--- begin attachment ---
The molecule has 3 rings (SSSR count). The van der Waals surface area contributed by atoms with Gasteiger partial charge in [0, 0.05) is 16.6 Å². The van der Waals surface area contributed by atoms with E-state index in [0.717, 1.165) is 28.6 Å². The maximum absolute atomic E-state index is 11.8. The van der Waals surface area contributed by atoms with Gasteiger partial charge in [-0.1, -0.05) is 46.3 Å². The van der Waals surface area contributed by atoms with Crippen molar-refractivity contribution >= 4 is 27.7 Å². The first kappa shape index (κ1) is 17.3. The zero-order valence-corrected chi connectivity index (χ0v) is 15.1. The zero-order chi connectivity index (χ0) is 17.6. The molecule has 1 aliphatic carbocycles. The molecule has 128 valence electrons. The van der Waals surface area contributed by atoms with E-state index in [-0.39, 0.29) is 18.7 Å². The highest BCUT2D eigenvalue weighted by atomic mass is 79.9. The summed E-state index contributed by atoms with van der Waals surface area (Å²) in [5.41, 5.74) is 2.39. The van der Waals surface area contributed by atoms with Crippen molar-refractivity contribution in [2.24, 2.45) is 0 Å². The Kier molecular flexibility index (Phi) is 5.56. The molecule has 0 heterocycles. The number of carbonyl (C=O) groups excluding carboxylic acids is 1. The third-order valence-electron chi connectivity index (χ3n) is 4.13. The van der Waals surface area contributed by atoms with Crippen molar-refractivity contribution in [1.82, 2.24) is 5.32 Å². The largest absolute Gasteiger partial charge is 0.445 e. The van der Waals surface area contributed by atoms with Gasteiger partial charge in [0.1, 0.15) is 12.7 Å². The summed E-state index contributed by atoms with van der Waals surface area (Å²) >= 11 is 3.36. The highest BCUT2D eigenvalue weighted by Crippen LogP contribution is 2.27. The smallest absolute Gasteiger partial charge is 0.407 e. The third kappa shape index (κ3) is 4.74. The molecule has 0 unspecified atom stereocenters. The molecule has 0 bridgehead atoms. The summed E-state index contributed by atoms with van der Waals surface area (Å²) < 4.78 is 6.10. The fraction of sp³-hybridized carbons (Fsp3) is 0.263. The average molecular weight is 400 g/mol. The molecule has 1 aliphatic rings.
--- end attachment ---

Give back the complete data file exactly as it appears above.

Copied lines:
The molecule has 3 rings (SSSR count). The van der Waals surface area contributed by atoms with Gasteiger partial charge in [0, 0.05) is 16.6 Å². The van der Waals surface area contributed by atoms with E-state index in [0.717, 1.165) is 28.6 Å². The maximum absolute atomic E-state index is 11.8. The van der Waals surface area contributed by atoms with Gasteiger partial charge in [-0.1, -0.05) is 46.3 Å². The van der Waals surface area contributed by atoms with Crippen molar-refractivity contribution >= 4 is 27.7 Å². The first kappa shape index (κ1) is 17.3. The zero-order valence-corrected chi connectivity index (χ0v) is 15.1. The zero-order chi connectivity index (χ0) is 17.6. The molecule has 1 aliphatic carbocycles. The molecule has 128 valence electrons. The van der Waals surface area contributed by atoms with E-state index in [-0.39, 0.29) is 18.7 Å². The highest BCUT2D eigenvalue weighted by atomic mass is 79.9. The summed E-state index contributed by atoms with van der Waals surface area (Å²) in [5.41, 5.74) is 2.39. The van der Waals surface area contributed by atoms with Crippen molar-refractivity contribution in [2.24, 2.45) is 0 Å². The Kier molecular flexibility index (Phi) is 5.56. The molecule has 0 heterocycles. The number of carbonyl (C=O) groups excluding carboxylic acids is 1. The third-order valence-electron chi connectivity index (χ3n) is 4.13. The van der Waals surface area contributed by atoms with Crippen molar-refractivity contribution in [1.82, 2.24) is 5.32 Å². The largest absolute Gasteiger partial charge is 0.445 e. The van der Waals surface area contributed by atoms with Gasteiger partial charge in [0.1, 0.15) is 12.7 Å². The summed E-state index contributed by atoms with van der Waals surface area (Å²) >= 11 is 3.36. The highest BCUT2D eigenvalue weighted by Crippen LogP contribution is 2.27. The smallest absolute Gasteiger partial charge is 0.407 e. The third kappa shape index (κ3) is 4.74. The molecule has 0 unspecified atom stereocenters. The molecule has 0 bridgehead atoms. The summed E-state index contributed by atoms with van der Waals surface area (Å²) < 4.78 is 6.10. The fraction of sp³-hybridized carbons (Fsp3) is 0.263. The average molecular weight is 400 g/mol. The molecule has 1 aliphatic rings.